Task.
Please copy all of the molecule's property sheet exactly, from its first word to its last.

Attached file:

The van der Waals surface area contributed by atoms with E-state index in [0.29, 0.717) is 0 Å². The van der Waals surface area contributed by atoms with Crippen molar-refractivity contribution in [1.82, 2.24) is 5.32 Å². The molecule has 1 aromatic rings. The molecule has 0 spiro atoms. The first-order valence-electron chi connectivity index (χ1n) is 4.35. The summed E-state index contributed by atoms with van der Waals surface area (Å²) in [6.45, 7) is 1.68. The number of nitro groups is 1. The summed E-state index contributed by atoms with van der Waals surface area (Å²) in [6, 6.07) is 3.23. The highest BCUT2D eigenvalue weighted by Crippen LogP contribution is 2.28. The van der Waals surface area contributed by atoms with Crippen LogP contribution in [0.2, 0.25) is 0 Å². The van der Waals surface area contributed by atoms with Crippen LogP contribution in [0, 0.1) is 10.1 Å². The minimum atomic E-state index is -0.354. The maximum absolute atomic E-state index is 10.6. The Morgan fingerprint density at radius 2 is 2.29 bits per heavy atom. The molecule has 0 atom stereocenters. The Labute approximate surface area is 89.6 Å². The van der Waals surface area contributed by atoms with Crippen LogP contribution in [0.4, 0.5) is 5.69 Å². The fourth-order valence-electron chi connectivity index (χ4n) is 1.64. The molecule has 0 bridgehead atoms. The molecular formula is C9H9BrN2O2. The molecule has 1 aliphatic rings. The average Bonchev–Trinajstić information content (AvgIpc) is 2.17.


The van der Waals surface area contributed by atoms with E-state index in [0.29, 0.717) is 0 Å². The van der Waals surface area contributed by atoms with Crippen molar-refractivity contribution in [1.82, 2.24) is 5.32 Å². The molecule has 1 aromatic rings. The molecule has 0 spiro atoms. The first-order valence-electron chi connectivity index (χ1n) is 4.35. The summed E-state index contributed by atoms with van der Waals surface area (Å²) in [6.45, 7) is 1.68. The number of nitro groups is 1. The summed E-state index contributed by atoms with van der Waals surface area (Å²) in [6, 6.07) is 3.23. The highest BCUT2D eigenvalue weighted by Crippen LogP contribution is 2.28. The van der Waals surface area contributed by atoms with Crippen LogP contribution in [0.2, 0.25) is 0 Å². The van der Waals surface area contributed by atoms with Crippen LogP contribution in [0, 0.1) is 10.1 Å². The minimum atomic E-state index is -0.354. The maximum absolute atomic E-state index is 10.6. The Morgan fingerprint density at radius 2 is 2.29 bits per heavy atom. The molecule has 0 atom stereocenters. The Labute approximate surface area is 89.6 Å². The van der Waals surface area contributed by atoms with Crippen LogP contribution in [0.4, 0.5) is 5.69 Å². The fourth-order valence-electron chi connectivity index (χ4n) is 1.64. The molecule has 0 bridgehead atoms. The molecular formula is C9H9BrN2O2. The molecule has 1 aliphatic rings. The average Bonchev–Trinajstić information content (AvgIpc) is 2.17.